Instead, he worked as a waiter at several restaurants and as a character actor doing magic tricks for private parties. Yet, after working similar gigs for nearly four years, Anjul’s luck started to change and his patience began to pay off. First came an audition for 1994’s The Jungle Book, then a fateful move into an apartment building that was purchased by the Metro Transit Authority. When the government paid out the tenants under eminent domain, Anjul received enough money to get out of debt and still have enough left over to survive without work, ergo giving him time and energy to focus a little more on his acting career.
Over the next few years, his career entered the “work begets work” phase, with one audition leading to another, with the small gigs piling up and acting resume finally starting to have some substance to it. It was not long before the Indian-American started to become one of the most visible ethnic actors of his generation.
Of course, Anjul did not see himself as a role model of sorts. Sure, he was one of a select number of Indian-Americans to have had any sort of success as an actor, yet Anjul sees it as merely being at the right place at the right time.
“I think every ethnicity, every group, every minority has people who are pioneers, and many times they are not pioneers who did it for those who were following but because they had their own vested interest in succeeding in a field that previously hadn’t been broken into,” he frankly told Buzzine.
As for his Metro PCS alter-ego, Ranjit, Mr. Nigam feels the protests and negative disposition against the apparently stereotypical character — one who speaks with a thick Indian accent and plays into common Indian misconceptions — are misplaced.
“The characters, I think, are quite well-researched. It’s about whether the character … is three-dimensional. Do they have a beginning, a middle, and an end? Do they fit in the story arc in a way that it moves it along and is integral to it?” Anjul rhetorically asked. “If they are perpetuating a negative stereotype, that is something different. A negative stereotype is perpetuated when the character is on the fringes of the story arc because it needs to fulfill an idea the audience had as quickly as possible.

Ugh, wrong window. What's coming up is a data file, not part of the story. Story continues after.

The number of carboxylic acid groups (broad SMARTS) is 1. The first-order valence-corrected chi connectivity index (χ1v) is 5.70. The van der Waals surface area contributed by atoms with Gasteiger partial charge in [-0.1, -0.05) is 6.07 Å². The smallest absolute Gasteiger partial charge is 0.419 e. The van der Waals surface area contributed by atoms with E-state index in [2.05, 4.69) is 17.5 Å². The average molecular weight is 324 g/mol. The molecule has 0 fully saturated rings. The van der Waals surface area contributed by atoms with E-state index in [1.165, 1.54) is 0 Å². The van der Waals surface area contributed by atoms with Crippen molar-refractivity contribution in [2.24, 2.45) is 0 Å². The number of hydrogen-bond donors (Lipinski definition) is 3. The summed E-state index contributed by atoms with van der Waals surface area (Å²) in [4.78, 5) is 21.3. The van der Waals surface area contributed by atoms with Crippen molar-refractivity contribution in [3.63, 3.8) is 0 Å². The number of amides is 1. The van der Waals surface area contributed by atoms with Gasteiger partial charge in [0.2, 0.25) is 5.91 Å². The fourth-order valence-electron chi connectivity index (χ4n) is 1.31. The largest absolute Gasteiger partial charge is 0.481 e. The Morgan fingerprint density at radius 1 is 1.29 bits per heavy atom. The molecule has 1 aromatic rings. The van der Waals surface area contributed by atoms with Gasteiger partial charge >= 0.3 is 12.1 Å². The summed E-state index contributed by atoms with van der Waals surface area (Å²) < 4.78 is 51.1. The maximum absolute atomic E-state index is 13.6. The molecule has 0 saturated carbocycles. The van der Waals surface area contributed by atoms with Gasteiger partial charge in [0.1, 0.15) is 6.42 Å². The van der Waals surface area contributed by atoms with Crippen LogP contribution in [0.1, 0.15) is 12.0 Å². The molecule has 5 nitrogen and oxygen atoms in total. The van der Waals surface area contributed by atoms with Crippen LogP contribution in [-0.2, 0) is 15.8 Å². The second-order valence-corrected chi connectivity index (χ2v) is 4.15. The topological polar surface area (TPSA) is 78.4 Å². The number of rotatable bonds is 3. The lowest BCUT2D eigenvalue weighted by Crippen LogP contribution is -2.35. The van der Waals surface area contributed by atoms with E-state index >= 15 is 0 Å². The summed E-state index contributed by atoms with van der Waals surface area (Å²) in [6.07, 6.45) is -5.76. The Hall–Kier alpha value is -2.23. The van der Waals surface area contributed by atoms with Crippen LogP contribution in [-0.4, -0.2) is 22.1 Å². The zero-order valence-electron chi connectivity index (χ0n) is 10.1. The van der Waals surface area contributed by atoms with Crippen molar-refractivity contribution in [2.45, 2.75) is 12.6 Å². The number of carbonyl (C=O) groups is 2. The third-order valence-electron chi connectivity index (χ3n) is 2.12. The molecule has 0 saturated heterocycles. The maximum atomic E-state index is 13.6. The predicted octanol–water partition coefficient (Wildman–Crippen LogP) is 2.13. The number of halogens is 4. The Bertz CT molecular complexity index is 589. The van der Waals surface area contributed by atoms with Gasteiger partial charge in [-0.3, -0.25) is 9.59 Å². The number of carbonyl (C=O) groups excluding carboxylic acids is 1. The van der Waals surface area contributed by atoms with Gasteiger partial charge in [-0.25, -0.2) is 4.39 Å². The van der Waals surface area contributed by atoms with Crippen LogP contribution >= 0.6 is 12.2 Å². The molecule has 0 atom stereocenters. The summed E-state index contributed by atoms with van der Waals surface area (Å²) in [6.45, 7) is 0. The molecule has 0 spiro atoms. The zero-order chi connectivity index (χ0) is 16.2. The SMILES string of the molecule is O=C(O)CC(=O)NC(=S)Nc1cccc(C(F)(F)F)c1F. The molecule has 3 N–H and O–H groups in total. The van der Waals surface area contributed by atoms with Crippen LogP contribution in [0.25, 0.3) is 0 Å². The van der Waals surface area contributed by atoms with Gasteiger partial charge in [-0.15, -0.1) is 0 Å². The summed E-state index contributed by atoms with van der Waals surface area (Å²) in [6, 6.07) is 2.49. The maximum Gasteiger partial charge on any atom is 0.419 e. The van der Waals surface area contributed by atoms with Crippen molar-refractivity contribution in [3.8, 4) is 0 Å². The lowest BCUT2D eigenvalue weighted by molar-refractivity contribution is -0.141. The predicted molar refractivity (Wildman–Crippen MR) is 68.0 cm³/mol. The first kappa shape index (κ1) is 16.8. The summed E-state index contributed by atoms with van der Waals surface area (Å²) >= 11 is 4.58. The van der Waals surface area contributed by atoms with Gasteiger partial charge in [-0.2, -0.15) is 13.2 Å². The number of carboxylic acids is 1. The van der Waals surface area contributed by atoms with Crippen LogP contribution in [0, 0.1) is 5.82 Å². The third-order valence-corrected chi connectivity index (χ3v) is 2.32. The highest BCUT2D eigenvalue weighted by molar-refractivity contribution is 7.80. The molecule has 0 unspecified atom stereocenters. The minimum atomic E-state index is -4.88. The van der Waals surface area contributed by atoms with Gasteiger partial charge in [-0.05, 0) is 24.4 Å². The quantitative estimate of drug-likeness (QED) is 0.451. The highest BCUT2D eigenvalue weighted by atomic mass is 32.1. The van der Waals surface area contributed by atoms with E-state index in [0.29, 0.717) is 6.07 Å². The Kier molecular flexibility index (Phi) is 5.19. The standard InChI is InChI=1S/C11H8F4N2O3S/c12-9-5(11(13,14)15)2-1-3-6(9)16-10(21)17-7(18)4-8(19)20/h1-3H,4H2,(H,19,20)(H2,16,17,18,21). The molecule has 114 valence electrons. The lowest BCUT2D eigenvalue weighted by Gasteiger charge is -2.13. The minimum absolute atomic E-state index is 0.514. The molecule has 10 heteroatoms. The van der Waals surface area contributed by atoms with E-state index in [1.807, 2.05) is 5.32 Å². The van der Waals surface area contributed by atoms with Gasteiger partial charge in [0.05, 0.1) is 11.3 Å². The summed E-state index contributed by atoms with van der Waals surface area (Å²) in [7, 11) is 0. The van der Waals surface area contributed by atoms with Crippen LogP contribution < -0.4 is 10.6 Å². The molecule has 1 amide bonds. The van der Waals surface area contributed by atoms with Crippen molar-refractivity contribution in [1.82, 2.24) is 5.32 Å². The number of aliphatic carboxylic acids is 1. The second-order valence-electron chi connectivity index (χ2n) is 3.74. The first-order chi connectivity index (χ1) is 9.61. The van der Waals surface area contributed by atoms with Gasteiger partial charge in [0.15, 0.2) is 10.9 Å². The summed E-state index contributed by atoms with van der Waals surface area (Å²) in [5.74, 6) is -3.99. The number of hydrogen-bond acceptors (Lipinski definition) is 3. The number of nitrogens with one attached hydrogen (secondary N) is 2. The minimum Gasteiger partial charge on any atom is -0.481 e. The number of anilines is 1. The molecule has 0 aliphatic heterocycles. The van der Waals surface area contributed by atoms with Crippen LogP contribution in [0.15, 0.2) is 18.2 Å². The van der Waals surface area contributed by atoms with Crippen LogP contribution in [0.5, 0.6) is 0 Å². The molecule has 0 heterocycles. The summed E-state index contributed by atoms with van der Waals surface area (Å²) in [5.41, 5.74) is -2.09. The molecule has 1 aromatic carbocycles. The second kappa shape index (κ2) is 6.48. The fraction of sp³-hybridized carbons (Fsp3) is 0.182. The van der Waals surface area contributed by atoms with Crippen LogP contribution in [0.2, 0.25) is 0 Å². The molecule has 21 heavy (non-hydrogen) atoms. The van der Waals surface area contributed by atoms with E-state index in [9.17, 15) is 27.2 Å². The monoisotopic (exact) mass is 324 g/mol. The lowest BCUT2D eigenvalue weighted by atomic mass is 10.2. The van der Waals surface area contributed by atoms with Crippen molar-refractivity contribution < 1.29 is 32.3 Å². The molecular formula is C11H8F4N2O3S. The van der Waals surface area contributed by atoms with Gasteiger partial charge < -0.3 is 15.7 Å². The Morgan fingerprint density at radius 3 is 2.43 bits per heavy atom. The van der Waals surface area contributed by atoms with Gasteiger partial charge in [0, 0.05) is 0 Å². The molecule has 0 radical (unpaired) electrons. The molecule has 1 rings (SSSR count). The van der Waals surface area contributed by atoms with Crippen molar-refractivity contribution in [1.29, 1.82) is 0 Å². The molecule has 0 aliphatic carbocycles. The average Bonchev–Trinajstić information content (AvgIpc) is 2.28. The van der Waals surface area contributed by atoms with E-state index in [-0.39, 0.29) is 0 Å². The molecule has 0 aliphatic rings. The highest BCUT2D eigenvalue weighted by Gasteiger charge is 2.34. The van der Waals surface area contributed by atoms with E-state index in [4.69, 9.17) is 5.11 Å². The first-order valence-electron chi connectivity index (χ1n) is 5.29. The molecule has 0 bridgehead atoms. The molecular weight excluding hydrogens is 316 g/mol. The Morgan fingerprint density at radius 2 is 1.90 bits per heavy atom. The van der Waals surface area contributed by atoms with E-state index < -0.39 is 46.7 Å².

“But when a role is significant and substantial, we (Ranjit and Chad) do have a beginning, middle and end; we do have a certain character arc the creators are building toward.”
Anjul added that the ability to make fun of oneself is not necessarily a bad thing but instead indicates an understanding of one’s place in their life.
“I think the Jimmy Kimmel sketches and Metro PCS commercials are hysterical because it is milking a joke that is based upon a truth. Yes, it’s a stereotype, but all stereotypes are based on a truth. If we are not yet in a place to make fun of ourselves, I don’t know who is,” he said, adding that Indians as a minority have already arrived in the United States, in that we are financially well off, professionally respected, and now a member of an ethnic group that can lay claim to an Academy Award for Best Picture in Slumdog Millionaire.
“It kind of upsets me when I hear Indians particularly having an issue with it because they haven’t recognized their own position in society, which is, ‘God damn it, take a bow!’”
While he feels Indians in the United States should recognize how far they have come as an ethnicity, perhaps it is only a matter of time before Anjul himself is recognized for the doors he has opened for Indian-American actors since he first appeared on Growing Pains more than 20 years ago.